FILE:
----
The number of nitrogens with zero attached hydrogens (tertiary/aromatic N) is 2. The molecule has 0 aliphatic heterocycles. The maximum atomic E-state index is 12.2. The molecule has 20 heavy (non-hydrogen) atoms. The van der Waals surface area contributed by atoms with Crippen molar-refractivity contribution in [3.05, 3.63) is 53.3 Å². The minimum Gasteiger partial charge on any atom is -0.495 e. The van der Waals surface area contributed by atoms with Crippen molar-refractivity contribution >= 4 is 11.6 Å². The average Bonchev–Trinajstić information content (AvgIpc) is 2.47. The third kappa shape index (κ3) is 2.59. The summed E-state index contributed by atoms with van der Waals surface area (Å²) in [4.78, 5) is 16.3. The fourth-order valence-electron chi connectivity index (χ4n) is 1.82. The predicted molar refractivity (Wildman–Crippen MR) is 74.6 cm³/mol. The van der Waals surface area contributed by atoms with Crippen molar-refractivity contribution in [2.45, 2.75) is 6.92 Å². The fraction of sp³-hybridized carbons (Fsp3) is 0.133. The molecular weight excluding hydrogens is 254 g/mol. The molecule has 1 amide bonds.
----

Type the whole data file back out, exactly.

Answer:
The number of nitrogens with zero attached hydrogens (tertiary/aromatic N) is 2. The molecule has 0 aliphatic heterocycles. The maximum atomic E-state index is 12.2. The molecule has 20 heavy (non-hydrogen) atoms. The van der Waals surface area contributed by atoms with Crippen molar-refractivity contribution in [3.05, 3.63) is 53.3 Å². The minimum Gasteiger partial charge on any atom is -0.495 e. The van der Waals surface area contributed by atoms with Crippen molar-refractivity contribution >= 4 is 11.6 Å². The average Bonchev–Trinajstić information content (AvgIpc) is 2.47. The third kappa shape index (κ3) is 2.59. The summed E-state index contributed by atoms with van der Waals surface area (Å²) in [4.78, 5) is 16.3. The fourth-order valence-electron chi connectivity index (χ4n) is 1.82. The predicted molar refractivity (Wildman–Crippen MR) is 74.6 cm³/mol. The van der Waals surface area contributed by atoms with Crippen molar-refractivity contribution in [2.45, 2.75) is 6.92 Å². The fraction of sp³-hybridized carbons (Fsp3) is 0.133. The molecular weight excluding hydrogens is 254 g/mol. The molecule has 1 amide bonds.